Posted: Thursday, March 29, 2012 1:00 PM
Tim Hearden/Capital Press
Thanks to recent rains, Shasta Lake in Northern California remained at 78 percent of capacity and 97 percent of average as of March 26. A late-winter rally in terms of precipitation pushed some areas in California above their normal rainfall totals for March.
Brief respite helps refill reservoirs, experts say
By TIM HEARDEN
SHASTA LAKE, Calif. -- A wet March helped quench the thirst of fields, orchards and rangelands throughout the Golden State, but a dry pattern may return in April.
The high-pressure ridge that kept California dry for most of the winter shifted east this month, enabling many areas to achieve above-normal precipitation for the month, according to National Weather Service gauges.
For example, Redding's 4.8 inches of rain for the month as of March 27 topped its normal total of 3.87 inches, although the city's seasonal total of 18.37 inches still lags far behind its normal 29.1 inches. Likewise, Sacramento's precipitation was slightly above normal for the month but has been roughly half of normal for the season.
And after another round of storms this weekend, high pressure appears to be returning to its familiar perch above the state next week, which should dry things out, said George Cline, a forecaster for the weather service in Sacramento.
"Even if we get normal precipitation in April, it's not a lot," Cline said.
The mid-March onslaught of rain and snow helped many California reservoirs remain near capacity. Shasta Lake, for instance, was at 78 percent of capacity and 97 percent of its average as of March 26, according to the state Department of Water Resources' California Data Exchange Center.
It also somewhat improved the state's woeful snow-water content, which was at 47 percent of normal as of March 27 compared with only 30 percent at the end of February, the DWR reported.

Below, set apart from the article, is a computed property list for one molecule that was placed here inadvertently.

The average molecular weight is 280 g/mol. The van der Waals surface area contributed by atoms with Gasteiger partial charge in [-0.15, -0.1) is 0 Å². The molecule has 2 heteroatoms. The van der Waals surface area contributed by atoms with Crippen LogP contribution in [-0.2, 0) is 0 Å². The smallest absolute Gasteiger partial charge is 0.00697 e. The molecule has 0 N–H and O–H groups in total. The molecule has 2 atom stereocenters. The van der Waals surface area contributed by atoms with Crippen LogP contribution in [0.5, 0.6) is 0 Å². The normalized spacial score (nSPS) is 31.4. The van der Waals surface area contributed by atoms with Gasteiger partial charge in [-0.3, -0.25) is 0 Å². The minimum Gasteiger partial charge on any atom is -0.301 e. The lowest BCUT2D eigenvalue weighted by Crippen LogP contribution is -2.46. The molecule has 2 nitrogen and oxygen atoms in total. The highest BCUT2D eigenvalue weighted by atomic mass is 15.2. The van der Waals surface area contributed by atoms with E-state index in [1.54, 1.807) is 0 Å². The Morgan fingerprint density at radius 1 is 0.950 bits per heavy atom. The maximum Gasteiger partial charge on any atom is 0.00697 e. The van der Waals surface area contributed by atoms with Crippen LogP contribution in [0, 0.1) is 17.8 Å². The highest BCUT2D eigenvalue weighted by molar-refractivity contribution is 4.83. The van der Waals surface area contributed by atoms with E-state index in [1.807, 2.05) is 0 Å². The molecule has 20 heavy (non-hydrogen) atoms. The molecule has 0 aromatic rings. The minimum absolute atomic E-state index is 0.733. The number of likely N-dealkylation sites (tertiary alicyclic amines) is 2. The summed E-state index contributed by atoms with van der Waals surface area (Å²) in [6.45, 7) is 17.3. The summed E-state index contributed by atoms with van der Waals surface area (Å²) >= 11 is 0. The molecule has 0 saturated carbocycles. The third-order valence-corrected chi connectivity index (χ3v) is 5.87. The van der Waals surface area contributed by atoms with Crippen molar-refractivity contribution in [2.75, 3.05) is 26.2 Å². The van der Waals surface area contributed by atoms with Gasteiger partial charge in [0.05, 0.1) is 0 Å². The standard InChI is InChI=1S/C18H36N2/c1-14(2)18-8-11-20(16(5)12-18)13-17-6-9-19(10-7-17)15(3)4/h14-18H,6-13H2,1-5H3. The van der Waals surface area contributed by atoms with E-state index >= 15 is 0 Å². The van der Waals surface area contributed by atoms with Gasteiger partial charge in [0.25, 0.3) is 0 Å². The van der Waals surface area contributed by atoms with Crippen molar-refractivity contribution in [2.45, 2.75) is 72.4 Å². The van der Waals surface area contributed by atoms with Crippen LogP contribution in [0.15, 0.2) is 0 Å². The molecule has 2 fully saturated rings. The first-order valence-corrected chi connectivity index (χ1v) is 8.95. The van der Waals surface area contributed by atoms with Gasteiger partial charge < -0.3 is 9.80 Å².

The agency is set to conduct its final snow survey of the season next week, which could offer a bit of relief for farmers and ranchers who were told last month their water allotments were being cut back because of the dry winter.
The rains came as many fruit and nut trees had started their blossoms. According to the USDA's National Agricultural Statistics Service:
* The late winter storms helped wheat, rye and oats continue to mature, and alfalfa fields continued to green well.
* Vegetable growers put heat caps on tomatoes and kept newly planted Italian squash and cucumber seedlings tented under plastic, although development and harvests of other vegetables have continued unabated.
* Nonirrigated rangeland began to gradually improve, as fields and rolling hillsides continued to green around the state. Temperatures in the southern San Joaquin Valley remained favorable for milk production.
There's still room for improvement -- particularly in Glenn and Colusa counties, which are considering drought declarations, said Josh Davy, a University of California Cooperative Extension livestock advisor in Red Bluff, Calif.
"If this (rain) really comes in March and April, it could save us," he said.
Here are the March and seasonal rainfall totals and comparisons to normal for selected California cities, according to the National Weather Service. Totals are as of March 27:
Redding: Month to date 4.8 inches (normal 3.87 inches); season to date 18.37 inches (normal 29.1 inches)
Eureka: Month to date 6.49 inches (normal 4.56 inches); season to date 27.75 inches (normal 33.74 inches)
Sacramento: Month to date 2.65 inches (normal 2.43 inches); season to date 8.35 inches (normal 16.16 inches)
Modesto: Month to date 2.38 inches (normal 1.8 inches); season to date 5.95 inches (normal 11.15 inches)
Salinas: Month to date 2.2 inches (normal 1.98 inches); season to date 7.94 inches (normal 11.18 inches)
Fresno: Month to date 2.04 inches (normal 1.77 inches); season to date 5.74 inches (normal 9.65 inches)